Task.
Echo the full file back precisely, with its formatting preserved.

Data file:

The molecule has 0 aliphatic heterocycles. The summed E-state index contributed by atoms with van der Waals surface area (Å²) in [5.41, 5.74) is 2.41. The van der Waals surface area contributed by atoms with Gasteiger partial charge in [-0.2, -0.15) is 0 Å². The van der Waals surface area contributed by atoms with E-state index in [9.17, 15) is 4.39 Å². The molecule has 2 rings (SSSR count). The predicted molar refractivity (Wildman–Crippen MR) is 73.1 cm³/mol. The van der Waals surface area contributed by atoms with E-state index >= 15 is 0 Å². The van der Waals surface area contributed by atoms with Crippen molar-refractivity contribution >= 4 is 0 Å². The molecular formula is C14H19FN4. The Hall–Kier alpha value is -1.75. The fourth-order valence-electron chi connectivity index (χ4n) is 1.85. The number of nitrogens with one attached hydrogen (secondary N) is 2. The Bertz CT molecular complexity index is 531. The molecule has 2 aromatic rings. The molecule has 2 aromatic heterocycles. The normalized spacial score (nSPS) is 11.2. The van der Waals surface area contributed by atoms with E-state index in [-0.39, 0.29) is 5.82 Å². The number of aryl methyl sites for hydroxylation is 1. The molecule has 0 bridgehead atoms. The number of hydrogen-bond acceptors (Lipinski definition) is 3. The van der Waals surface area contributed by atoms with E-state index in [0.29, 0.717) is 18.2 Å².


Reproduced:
The molecule has 0 aliphatic heterocycles. The summed E-state index contributed by atoms with van der Waals surface area (Å²) in [5.41, 5.74) is 2.41. The van der Waals surface area contributed by atoms with Gasteiger partial charge in [-0.2, -0.15) is 0 Å². The van der Waals surface area contributed by atoms with E-state index in [9.17, 15) is 4.39 Å². The molecule has 2 rings (SSSR count). The predicted molar refractivity (Wildman–Crippen MR) is 73.1 cm³/mol. The van der Waals surface area contributed by atoms with E-state index >= 15 is 0 Å². The van der Waals surface area contributed by atoms with Crippen molar-refractivity contribution >= 4 is 0 Å². The molecular formula is C14H19FN4. The Hall–Kier alpha value is -1.75. The fourth-order valence-electron chi connectivity index (χ4n) is 1.85. The number of nitrogens with one attached hydrogen (secondary N) is 2. The Bertz CT molecular complexity index is 531. The molecule has 2 aromatic rings. The molecule has 2 aromatic heterocycles. The normalized spacial score (nSPS) is 11.2. The van der Waals surface area contributed by atoms with E-state index in [-0.39, 0.29) is 5.82 Å². The number of aryl methyl sites for hydroxylation is 1. The molecule has 0 bridgehead atoms. The number of hydrogen-bond acceptors (Lipinski definition) is 3. The van der Waals surface area contributed by atoms with E-state index in [0.29, 0.717) is 18.2 Å².